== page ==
During this time, my calling never went away, it just confused me. What was I supposed to do with it? I became a Humanist celebrant and chaplain but it still wasn’t right. Humanism, a belief in the ability of humans to better the world through reason, science, and technology, was, on its own, too vague and too scientistic (not to be confused with scientific) to be of any real use to me. I still had an affinity for Christianity and especially the life of Jesus but I couldn’t seem to make it work with the definition of reality I was being handed. And this was when I thought, “What if we don’t have simply two choices? What if our choices aren’t restricted to supposed belief or unbelief? What if philosophical humanism has a natural home within Christianity? What if I don’t have to police my “God language” because it can still serve a vital function in my faith life?”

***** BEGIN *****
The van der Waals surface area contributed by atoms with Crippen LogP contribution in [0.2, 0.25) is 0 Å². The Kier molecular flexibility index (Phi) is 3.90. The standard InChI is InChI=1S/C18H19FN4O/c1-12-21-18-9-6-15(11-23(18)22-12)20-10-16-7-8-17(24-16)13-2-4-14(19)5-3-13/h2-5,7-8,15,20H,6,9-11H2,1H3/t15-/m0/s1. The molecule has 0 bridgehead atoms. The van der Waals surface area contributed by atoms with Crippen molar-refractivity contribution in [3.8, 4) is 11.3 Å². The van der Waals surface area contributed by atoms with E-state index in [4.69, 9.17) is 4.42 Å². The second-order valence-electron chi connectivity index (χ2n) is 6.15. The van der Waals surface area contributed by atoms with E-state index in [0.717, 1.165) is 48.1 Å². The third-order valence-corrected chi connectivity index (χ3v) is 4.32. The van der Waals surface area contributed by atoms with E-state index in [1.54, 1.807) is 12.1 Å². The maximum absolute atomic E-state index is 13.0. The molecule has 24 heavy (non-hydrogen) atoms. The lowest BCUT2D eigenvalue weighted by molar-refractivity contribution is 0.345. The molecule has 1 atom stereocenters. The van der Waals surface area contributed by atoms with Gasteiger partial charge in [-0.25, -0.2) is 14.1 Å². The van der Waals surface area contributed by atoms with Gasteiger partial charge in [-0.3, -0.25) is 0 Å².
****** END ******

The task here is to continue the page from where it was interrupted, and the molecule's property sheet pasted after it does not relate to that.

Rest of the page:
I began to explore this question by reading the usual suspects – Paul Tillich, John Shelby Spong, etc. and a new world of possibility opened up to me. I started listening to the Nomad podcast, a show put out by two guys undergoing what they call a “faith deconstruction” and searching for what really matters to them. I began to delve into the history of Christian thought which is replete with references to a nontheistic God and chock full of humanism. And eventually, I found a place for both myself and my calling within the Anglican Church, a church so historically theologically open that the joke is that it is hard to find a Church of England priest who believes in God. In short, I found a context for my humanism. I’m hoping to be ordained a deacon within the church and continue my ministry working for reproductive justice and advocating for the needs of the post-theistic and nontheistic in our local congregations.